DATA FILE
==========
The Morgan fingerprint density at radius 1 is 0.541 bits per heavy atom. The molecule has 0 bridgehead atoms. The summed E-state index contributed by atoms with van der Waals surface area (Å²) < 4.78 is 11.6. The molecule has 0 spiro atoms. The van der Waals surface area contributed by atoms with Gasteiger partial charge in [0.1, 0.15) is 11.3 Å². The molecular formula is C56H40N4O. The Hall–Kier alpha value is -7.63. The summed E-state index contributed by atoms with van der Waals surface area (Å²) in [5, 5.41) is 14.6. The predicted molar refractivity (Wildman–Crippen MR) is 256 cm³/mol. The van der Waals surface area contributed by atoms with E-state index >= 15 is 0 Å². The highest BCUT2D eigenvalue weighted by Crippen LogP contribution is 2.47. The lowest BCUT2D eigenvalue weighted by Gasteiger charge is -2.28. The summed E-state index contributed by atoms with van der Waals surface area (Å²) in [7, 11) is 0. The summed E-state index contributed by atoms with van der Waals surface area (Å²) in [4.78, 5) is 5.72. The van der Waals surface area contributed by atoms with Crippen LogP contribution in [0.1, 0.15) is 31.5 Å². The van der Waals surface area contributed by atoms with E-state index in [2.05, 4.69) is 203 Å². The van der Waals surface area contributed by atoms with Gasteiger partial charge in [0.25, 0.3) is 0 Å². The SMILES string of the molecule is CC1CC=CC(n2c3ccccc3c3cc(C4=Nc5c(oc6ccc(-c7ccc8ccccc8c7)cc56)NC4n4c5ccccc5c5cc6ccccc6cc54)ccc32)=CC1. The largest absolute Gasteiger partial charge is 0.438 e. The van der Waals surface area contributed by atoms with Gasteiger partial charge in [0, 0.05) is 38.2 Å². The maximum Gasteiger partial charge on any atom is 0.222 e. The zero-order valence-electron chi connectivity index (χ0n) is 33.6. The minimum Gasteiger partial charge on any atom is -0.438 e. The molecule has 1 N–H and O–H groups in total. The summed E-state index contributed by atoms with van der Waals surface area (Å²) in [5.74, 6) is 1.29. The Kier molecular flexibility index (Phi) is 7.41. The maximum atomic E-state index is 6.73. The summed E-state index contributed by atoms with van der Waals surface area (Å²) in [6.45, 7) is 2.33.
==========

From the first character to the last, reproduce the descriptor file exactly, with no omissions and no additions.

The Morgan fingerprint density at radius 1 is 0.541 bits per heavy atom. The molecule has 0 bridgehead atoms. The summed E-state index contributed by atoms with van der Waals surface area (Å²) < 4.78 is 11.6. The molecule has 0 spiro atoms. The van der Waals surface area contributed by atoms with Gasteiger partial charge in [0.1, 0.15) is 11.3 Å². The molecular formula is C56H40N4O. The Hall–Kier alpha value is -7.63. The summed E-state index contributed by atoms with van der Waals surface area (Å²) in [5, 5.41) is 14.6. The predicted molar refractivity (Wildman–Crippen MR) is 256 cm³/mol. The van der Waals surface area contributed by atoms with E-state index >= 15 is 0 Å². The highest BCUT2D eigenvalue weighted by Crippen LogP contribution is 2.47. The lowest BCUT2D eigenvalue weighted by Gasteiger charge is -2.28. The summed E-state index contributed by atoms with van der Waals surface area (Å²) in [7, 11) is 0. The summed E-state index contributed by atoms with van der Waals surface area (Å²) in [4.78, 5) is 5.72. The van der Waals surface area contributed by atoms with Crippen LogP contribution in [0.1, 0.15) is 31.5 Å². The van der Waals surface area contributed by atoms with E-state index in [2.05, 4.69) is 203 Å². The van der Waals surface area contributed by atoms with Gasteiger partial charge in [0.25, 0.3) is 0 Å². The SMILES string of the molecule is CC1CC=CC(n2c3ccccc3c3cc(C4=Nc5c(oc6ccc(-c7ccc8ccccc8c7)cc56)NC4n4c5ccccc5c5cc6ccccc6cc54)ccc32)=CC1. The largest absolute Gasteiger partial charge is 0.438 e. The van der Waals surface area contributed by atoms with Gasteiger partial charge in [0, 0.05) is 38.2 Å². The maximum Gasteiger partial charge on any atom is 0.222 e. The zero-order valence-electron chi connectivity index (χ0n) is 33.6. The minimum Gasteiger partial charge on any atom is -0.438 e. The molecule has 1 N–H and O–H groups in total. The summed E-state index contributed by atoms with van der Waals surface area (Å²) in [5.74, 6) is 1.29. The Kier molecular flexibility index (Phi) is 7.41. The maximum atomic E-state index is 6.73. The summed E-state index contributed by atoms with van der Waals surface area (Å²) in [6.45, 7) is 2.33.